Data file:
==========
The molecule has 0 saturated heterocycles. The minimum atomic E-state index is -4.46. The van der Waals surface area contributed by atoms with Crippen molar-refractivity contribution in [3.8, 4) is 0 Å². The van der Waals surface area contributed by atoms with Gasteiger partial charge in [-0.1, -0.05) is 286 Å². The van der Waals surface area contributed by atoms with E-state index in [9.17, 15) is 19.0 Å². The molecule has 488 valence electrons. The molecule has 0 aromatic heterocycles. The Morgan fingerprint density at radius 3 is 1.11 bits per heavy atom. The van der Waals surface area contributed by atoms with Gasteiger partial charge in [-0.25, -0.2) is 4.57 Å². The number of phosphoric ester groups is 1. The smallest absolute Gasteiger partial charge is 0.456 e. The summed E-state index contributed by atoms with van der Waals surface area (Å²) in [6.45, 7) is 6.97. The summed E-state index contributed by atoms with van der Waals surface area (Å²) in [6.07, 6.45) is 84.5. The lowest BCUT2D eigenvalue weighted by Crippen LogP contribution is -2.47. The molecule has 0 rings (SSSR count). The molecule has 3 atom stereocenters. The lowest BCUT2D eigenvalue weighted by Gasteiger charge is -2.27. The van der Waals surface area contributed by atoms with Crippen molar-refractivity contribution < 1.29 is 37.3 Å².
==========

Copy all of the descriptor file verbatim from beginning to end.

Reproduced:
The molecule has 0 saturated heterocycles. The minimum atomic E-state index is -4.46. The van der Waals surface area contributed by atoms with Crippen molar-refractivity contribution in [3.8, 4) is 0 Å². The van der Waals surface area contributed by atoms with Gasteiger partial charge in [-0.1, -0.05) is 286 Å². The van der Waals surface area contributed by atoms with E-state index in [9.17, 15) is 19.0 Å². The molecule has 488 valence electrons. The molecule has 0 aromatic heterocycles. The Morgan fingerprint density at radius 3 is 1.11 bits per heavy atom. The van der Waals surface area contributed by atoms with Gasteiger partial charge in [-0.25, -0.2) is 4.57 Å². The number of phosphoric ester groups is 1. The smallest absolute Gasteiger partial charge is 0.456 e. The summed E-state index contributed by atoms with van der Waals surface area (Å²) in [6.45, 7) is 6.97. The summed E-state index contributed by atoms with van der Waals surface area (Å²) in [6.07, 6.45) is 84.5. The lowest BCUT2D eigenvalue weighted by Crippen LogP contribution is -2.47. The molecule has 0 rings (SSSR count). The molecule has 3 atom stereocenters. The lowest BCUT2D eigenvalue weighted by Gasteiger charge is -2.27. The van der Waals surface area contributed by atoms with Crippen molar-refractivity contribution < 1.29 is 37.3 Å².